The morning mail brought me a pleasant surprise in the form of a book I had ordered from a used book supplier in the USA and then forgotten. But here it emerged from its packing, “TImes Alone, Selected Poems of Antonio Machado translated by Robert Bly.” Machado is one of my favourite writers, whom I can just about read in Spanish provided I have a translation nearby when I’m stuck. So this was a pleasure indeed! I have also to admit to a particular additional pleasure that the book is second hand. In this case there is no inscription to give me any glimpse of the original owner, nor any marks in the text to tell me which poems he or she especially enjoyed or was puzzled by. But I do know from the condition of the book that the unknown owner was careful of it and that he/she read it with clean hands. I like to think of this person in the USA somewhere, perhaps with a better knowledge of Spanish than I, reading Machado’s poems, looking through the volume for favourites, as I have already done, pleased at the fact that there are so many that are new. I can fantasise that this original reader, probably now dead -since surely they wouldn’t have given the book away – would have approved of it finding a new life with me. Like all great literature this book will change me as it also changed the life of of its first possessor.
Very seldom nowadays am I desperate as I used to be to get my hands on the latest stunning novel, or political diatribe, or scientific report. More often I am conscious of the masterpieces I’ve lost, given away or never read in the first place. “Abe Books” has become one of my favourite suppliers because it has a vast collection of used books in good condition of all kinds on all subjects. I can recommend it with a good conscience. Using their books reminds you that you are part of a great tradition of reading and of course, writing – for where would the writers be without their readers?- a tradition that values knowledge and the special pleasure of gaining it through a book.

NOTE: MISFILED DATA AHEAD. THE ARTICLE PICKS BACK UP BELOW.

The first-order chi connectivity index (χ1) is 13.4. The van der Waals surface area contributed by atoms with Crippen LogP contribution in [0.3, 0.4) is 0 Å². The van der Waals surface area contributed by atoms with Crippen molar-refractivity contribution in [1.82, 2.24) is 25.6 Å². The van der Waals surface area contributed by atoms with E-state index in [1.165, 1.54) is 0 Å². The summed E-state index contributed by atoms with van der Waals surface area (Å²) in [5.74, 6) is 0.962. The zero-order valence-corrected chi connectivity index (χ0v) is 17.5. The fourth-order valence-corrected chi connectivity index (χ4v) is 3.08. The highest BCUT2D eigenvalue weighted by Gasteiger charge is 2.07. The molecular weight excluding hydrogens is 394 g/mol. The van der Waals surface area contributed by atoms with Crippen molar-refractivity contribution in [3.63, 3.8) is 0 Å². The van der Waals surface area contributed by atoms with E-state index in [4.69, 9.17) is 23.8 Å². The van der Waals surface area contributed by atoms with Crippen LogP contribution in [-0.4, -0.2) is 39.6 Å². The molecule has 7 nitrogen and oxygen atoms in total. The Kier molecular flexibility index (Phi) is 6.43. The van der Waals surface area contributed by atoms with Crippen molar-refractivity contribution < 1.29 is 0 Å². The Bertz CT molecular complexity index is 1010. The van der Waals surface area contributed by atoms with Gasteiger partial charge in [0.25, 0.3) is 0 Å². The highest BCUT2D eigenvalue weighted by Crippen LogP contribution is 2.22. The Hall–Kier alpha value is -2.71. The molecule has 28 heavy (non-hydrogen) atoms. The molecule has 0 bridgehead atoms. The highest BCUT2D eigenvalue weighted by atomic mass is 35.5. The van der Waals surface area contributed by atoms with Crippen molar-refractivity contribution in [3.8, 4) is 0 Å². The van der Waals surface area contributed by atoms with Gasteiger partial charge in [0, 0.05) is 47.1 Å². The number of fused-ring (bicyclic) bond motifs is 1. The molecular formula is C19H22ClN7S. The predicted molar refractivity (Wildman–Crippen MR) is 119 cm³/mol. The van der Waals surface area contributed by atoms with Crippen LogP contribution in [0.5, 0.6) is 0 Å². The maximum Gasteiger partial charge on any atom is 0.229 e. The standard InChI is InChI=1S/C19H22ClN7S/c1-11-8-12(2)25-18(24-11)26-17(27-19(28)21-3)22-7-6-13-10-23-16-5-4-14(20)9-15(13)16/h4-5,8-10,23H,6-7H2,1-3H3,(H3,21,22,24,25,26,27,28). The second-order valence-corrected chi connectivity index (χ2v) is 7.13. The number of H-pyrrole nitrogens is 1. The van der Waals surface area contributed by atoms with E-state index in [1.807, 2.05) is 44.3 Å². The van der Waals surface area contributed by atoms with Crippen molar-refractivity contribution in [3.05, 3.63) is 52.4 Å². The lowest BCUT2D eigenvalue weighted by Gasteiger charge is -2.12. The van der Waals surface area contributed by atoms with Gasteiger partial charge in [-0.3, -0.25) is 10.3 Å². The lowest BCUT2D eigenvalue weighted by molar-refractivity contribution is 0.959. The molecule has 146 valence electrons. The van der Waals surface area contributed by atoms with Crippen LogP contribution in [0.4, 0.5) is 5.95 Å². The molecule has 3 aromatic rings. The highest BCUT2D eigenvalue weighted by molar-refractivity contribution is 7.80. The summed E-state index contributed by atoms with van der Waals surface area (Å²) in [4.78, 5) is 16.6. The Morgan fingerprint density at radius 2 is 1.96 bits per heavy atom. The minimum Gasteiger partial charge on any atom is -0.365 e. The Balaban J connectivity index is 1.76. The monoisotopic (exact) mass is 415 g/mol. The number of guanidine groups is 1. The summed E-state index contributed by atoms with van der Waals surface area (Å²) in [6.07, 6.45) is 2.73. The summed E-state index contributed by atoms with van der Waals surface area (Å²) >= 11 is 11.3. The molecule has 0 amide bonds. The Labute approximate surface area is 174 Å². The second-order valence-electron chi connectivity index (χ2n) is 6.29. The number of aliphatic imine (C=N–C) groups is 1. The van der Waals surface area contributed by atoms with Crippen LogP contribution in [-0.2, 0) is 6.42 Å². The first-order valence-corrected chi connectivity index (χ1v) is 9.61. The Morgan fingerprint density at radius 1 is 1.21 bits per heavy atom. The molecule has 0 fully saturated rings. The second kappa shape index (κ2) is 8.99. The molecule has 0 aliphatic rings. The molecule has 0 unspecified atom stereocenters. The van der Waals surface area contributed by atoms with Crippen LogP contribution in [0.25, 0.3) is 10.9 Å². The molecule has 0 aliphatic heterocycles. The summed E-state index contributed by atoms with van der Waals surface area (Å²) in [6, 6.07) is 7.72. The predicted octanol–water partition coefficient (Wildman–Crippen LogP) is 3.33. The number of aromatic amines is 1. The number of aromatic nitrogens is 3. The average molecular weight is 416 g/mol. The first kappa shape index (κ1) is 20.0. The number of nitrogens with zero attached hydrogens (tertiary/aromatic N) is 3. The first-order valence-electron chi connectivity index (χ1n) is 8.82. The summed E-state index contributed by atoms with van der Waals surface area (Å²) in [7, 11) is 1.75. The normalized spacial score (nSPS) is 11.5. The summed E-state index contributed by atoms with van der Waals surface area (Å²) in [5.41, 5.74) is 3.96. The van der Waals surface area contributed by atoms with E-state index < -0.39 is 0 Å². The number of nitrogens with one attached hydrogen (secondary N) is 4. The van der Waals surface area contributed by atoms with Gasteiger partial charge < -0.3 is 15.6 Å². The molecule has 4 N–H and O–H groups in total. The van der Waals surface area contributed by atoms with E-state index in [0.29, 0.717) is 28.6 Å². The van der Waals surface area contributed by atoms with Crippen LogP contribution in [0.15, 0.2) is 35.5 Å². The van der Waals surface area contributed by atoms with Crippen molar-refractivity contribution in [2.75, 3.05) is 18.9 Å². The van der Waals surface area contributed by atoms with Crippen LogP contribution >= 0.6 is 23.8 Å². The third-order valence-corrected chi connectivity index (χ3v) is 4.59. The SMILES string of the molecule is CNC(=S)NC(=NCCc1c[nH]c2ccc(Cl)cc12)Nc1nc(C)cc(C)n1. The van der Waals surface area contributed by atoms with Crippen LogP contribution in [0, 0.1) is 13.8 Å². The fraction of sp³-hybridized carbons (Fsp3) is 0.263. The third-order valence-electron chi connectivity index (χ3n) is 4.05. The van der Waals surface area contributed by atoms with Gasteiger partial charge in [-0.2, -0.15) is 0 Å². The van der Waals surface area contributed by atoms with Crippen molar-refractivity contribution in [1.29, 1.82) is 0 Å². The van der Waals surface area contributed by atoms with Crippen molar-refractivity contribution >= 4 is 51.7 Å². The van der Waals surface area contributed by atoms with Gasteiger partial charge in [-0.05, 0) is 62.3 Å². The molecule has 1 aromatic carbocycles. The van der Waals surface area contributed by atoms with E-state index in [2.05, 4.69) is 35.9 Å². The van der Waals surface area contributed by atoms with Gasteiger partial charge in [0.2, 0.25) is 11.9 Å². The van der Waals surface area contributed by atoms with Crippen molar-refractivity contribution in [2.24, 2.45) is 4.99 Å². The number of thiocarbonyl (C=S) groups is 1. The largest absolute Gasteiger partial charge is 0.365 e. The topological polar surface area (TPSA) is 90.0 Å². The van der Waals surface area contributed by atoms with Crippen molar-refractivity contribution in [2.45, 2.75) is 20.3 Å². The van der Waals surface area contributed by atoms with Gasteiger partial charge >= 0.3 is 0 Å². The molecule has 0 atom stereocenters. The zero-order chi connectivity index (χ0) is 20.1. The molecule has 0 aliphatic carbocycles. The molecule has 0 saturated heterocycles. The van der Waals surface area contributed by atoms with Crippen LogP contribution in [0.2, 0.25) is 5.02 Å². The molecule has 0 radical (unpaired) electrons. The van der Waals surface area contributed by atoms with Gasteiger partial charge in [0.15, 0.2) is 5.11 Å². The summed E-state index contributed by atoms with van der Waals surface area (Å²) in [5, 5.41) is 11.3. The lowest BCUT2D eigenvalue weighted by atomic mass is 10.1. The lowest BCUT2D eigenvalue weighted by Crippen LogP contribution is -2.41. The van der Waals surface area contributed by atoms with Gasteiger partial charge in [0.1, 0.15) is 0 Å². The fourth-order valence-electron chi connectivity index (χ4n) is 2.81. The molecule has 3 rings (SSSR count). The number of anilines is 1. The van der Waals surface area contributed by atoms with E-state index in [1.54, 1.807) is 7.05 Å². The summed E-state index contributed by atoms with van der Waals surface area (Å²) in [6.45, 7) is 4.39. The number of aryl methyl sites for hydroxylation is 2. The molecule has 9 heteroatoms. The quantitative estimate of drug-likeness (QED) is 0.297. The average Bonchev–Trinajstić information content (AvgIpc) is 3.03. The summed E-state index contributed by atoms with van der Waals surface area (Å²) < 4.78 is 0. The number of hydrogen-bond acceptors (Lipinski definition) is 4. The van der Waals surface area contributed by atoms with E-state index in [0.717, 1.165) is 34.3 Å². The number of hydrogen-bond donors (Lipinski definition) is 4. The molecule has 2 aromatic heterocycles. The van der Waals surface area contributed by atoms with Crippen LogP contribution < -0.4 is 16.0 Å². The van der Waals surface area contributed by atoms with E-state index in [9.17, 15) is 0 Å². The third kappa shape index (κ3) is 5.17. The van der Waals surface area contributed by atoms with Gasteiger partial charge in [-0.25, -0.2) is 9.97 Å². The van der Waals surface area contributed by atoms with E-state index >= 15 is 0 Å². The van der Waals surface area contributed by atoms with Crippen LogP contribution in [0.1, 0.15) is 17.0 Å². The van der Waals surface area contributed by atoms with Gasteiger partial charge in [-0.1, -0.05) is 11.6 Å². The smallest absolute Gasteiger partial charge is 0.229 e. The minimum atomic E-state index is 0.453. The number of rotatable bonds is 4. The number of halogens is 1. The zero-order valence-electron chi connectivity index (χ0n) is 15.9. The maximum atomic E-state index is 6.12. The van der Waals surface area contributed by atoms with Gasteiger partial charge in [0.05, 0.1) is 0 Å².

This love of what is handed on to me applies even more definitely to the Christian tradition. There was a time when I didn’t like that expression, because it seemed to make my faith into a second hand commodity rather than a personal commitment. Now I am at ease with it. My faith is something handed on. As I read the bible or plan a service of worship, or visit parishioners, I happily sense my ancestors in faith doing the same in different times and places, some of them, like my maternal grandfather, Rev. Victor Caldwell, possessed of scholarly expertise beyond mine, because he studied the Greek classics; and others, like my paternal grandfather, Rev. Alexander Mair, possessed of commitment beyond mine as a missionary in China. Or I can think of the memorial stone built into the wall of the Kirk of Auchterhouse, (one of the churches I serve) recording the life of a woman who cleaned the church buildings, with the quotation from Jesus, “I am amongst ye as one that serves.” She and those who erected the memorial, sang the same psalms, followed the same Jesus, and lived in the same kind of unequal society as I do.
This happiness in tradition does not in any way diminish the contemporary personal commitment required for faith, for it is as a living commitment of particular people that the material of faith is handed on. Yes, there are scriptures, doctrines, sacraments, prayers and hymns, to which I have access in books and online, but they are only of value as the expression of individual and communal experience. It’s like the book I got this morning; it’s in my hands, blessed by the experience of its original reader. In that case I can only imagine that experience, whereas in the case of my ancestors in faith, I have been more directly blessed in knowing some of them, and in having specific knowledge of the experience of others whom I have not known. Recently I read the diaries of George Fox the Quaker leader with astonishment at their vivid representation of a revolutionary practice of faith. I was reminded only the other day of the record of the Desert Fathers and Mothers which communicates their sharp and sober wisdom.
I’ve chosen to spend much of my time these days working through the chunk of tradition we call The Bible, in the hope that I can pass on the practice of faithful, critical reading of the Bible to some of my descendants in faith. In an era when the fundamentalist distortion of Christian tradition appeals to those who want to be sure they are right, I want to set an example of how to receive the gift of Scripture as being, like its Lord, divine only in humanity, weakness, fallibility, and unbelievable liveliness. If I can hand on a little of that to a new generation, I’ll be happy.